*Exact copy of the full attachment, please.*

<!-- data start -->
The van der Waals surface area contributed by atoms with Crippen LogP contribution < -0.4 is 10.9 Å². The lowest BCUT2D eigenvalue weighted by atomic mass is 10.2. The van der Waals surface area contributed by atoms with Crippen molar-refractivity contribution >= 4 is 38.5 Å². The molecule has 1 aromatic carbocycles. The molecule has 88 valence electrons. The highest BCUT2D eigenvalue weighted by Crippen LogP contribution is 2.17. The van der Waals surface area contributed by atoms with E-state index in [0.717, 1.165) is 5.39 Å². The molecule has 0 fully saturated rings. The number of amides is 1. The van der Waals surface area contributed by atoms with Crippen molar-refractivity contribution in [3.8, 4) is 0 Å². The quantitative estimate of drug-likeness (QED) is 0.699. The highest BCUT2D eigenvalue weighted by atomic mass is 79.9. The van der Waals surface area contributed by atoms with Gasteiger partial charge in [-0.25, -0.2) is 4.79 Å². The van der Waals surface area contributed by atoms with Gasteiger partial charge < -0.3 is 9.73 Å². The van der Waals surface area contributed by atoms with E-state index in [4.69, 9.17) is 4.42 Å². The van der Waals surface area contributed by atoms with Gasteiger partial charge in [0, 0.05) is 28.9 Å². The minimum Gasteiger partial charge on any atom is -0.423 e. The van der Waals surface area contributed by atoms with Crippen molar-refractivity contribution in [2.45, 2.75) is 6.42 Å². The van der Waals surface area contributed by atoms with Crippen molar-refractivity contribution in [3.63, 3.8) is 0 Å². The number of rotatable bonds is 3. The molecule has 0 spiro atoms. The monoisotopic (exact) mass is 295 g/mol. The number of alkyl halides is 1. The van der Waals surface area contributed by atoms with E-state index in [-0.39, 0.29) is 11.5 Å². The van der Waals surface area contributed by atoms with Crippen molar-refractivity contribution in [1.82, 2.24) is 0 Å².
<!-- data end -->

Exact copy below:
The van der Waals surface area contributed by atoms with Crippen LogP contribution < -0.4 is 10.9 Å². The lowest BCUT2D eigenvalue weighted by atomic mass is 10.2. The van der Waals surface area contributed by atoms with Crippen molar-refractivity contribution >= 4 is 38.5 Å². The molecule has 1 aromatic carbocycles. The molecule has 88 valence electrons. The highest BCUT2D eigenvalue weighted by Crippen LogP contribution is 2.17. The van der Waals surface area contributed by atoms with E-state index in [0.717, 1.165) is 5.39 Å². The molecule has 0 fully saturated rings. The number of amides is 1. The van der Waals surface area contributed by atoms with Crippen molar-refractivity contribution in [3.8, 4) is 0 Å². The quantitative estimate of drug-likeness (QED) is 0.699. The highest BCUT2D eigenvalue weighted by atomic mass is 79.9. The van der Waals surface area contributed by atoms with Gasteiger partial charge in [-0.25, -0.2) is 4.79 Å². The van der Waals surface area contributed by atoms with Gasteiger partial charge < -0.3 is 9.73 Å². The van der Waals surface area contributed by atoms with E-state index in [4.69, 9.17) is 4.42 Å². The van der Waals surface area contributed by atoms with Gasteiger partial charge in [0, 0.05) is 28.9 Å². The minimum Gasteiger partial charge on any atom is -0.423 e. The van der Waals surface area contributed by atoms with Crippen molar-refractivity contribution in [2.45, 2.75) is 6.42 Å². The van der Waals surface area contributed by atoms with Crippen molar-refractivity contribution in [3.63, 3.8) is 0 Å². The number of rotatable bonds is 3. The molecule has 0 spiro atoms. The monoisotopic (exact) mass is 295 g/mol. The number of alkyl halides is 1. The van der Waals surface area contributed by atoms with E-state index in [-0.39, 0.29) is 11.5 Å². The van der Waals surface area contributed by atoms with Crippen molar-refractivity contribution in [1.82, 2.24) is 0 Å².